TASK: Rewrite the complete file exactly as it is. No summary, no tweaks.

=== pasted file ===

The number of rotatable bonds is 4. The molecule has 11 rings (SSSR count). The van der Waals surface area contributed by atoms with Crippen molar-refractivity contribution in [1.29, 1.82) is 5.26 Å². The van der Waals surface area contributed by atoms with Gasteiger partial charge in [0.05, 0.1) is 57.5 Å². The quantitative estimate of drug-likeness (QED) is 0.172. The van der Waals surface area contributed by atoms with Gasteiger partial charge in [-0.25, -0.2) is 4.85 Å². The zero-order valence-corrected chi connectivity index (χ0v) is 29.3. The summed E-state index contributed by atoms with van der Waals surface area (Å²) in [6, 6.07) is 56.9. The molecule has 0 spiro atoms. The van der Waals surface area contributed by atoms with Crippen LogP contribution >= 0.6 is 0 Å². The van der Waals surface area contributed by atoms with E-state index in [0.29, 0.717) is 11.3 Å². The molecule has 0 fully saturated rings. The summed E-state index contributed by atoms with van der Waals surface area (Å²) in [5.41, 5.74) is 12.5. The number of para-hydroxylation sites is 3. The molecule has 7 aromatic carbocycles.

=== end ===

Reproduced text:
The number of rotatable bonds is 4. The molecule has 11 rings (SSSR count). The van der Waals surface area contributed by atoms with Crippen molar-refractivity contribution in [1.29, 1.82) is 5.26 Å². The van der Waals surface area contributed by atoms with Gasteiger partial charge in [0.05, 0.1) is 57.5 Å². The quantitative estimate of drug-likeness (QED) is 0.172. The van der Waals surface area contributed by atoms with Gasteiger partial charge in [-0.25, -0.2) is 4.85 Å². The zero-order valence-corrected chi connectivity index (χ0v) is 29.3. The summed E-state index contributed by atoms with van der Waals surface area (Å²) in [6, 6.07) is 56.9. The molecule has 0 spiro atoms. The van der Waals surface area contributed by atoms with Crippen LogP contribution >= 0.6 is 0 Å². The van der Waals surface area contributed by atoms with E-state index in [0.29, 0.717) is 11.3 Å². The molecule has 0 fully saturated rings. The summed E-state index contributed by atoms with van der Waals surface area (Å²) in [5.41, 5.74) is 12.5. The number of para-hydroxylation sites is 3. The molecule has 7 aromatic carbocycles.